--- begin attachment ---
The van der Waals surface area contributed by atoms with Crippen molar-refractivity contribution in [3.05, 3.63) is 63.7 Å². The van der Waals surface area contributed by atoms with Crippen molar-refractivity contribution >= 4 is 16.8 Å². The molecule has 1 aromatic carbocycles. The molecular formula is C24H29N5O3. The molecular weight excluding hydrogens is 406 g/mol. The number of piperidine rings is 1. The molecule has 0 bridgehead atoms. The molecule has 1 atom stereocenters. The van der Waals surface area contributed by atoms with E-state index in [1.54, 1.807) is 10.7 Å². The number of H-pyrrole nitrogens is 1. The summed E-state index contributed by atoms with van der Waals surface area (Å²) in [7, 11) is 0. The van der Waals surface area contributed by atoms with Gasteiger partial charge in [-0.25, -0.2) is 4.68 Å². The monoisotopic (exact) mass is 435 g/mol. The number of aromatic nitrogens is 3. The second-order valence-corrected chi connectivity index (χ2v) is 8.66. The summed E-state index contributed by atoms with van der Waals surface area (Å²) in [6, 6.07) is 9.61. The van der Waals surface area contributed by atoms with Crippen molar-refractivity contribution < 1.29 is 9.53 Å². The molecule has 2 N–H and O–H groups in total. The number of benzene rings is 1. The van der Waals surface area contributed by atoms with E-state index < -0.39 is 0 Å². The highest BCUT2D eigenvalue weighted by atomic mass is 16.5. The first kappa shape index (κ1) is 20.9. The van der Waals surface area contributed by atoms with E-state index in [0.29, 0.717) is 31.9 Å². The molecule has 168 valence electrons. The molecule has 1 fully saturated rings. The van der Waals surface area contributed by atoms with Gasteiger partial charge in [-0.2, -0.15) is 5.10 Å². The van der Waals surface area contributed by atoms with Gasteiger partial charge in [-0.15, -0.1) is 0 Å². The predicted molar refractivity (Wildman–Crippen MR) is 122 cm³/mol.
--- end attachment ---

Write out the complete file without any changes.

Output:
The van der Waals surface area contributed by atoms with Crippen molar-refractivity contribution in [3.05, 3.63) is 63.7 Å². The van der Waals surface area contributed by atoms with Crippen molar-refractivity contribution >= 4 is 16.8 Å². The molecule has 1 aromatic carbocycles. The molecular formula is C24H29N5O3. The molecular weight excluding hydrogens is 406 g/mol. The number of piperidine rings is 1. The molecule has 0 bridgehead atoms. The molecule has 1 atom stereocenters. The van der Waals surface area contributed by atoms with E-state index in [1.54, 1.807) is 10.7 Å². The number of H-pyrrole nitrogens is 1. The summed E-state index contributed by atoms with van der Waals surface area (Å²) in [7, 11) is 0. The van der Waals surface area contributed by atoms with Gasteiger partial charge in [-0.25, -0.2) is 4.68 Å². The monoisotopic (exact) mass is 435 g/mol. The number of aromatic nitrogens is 3. The second-order valence-corrected chi connectivity index (χ2v) is 8.66. The summed E-state index contributed by atoms with van der Waals surface area (Å²) in [6, 6.07) is 9.61. The van der Waals surface area contributed by atoms with Crippen molar-refractivity contribution < 1.29 is 9.53 Å². The molecule has 2 N–H and O–H groups in total. The number of benzene rings is 1. The van der Waals surface area contributed by atoms with E-state index < -0.39 is 0 Å². The highest BCUT2D eigenvalue weighted by atomic mass is 16.5. The first kappa shape index (κ1) is 20.9. The van der Waals surface area contributed by atoms with E-state index in [0.29, 0.717) is 31.9 Å². The molecule has 168 valence electrons. The molecule has 1 fully saturated rings. The van der Waals surface area contributed by atoms with Gasteiger partial charge in [-0.2, -0.15) is 5.10 Å². The van der Waals surface area contributed by atoms with Gasteiger partial charge in [-0.15, -0.1) is 0 Å². The predicted molar refractivity (Wildman–Crippen MR) is 122 cm³/mol.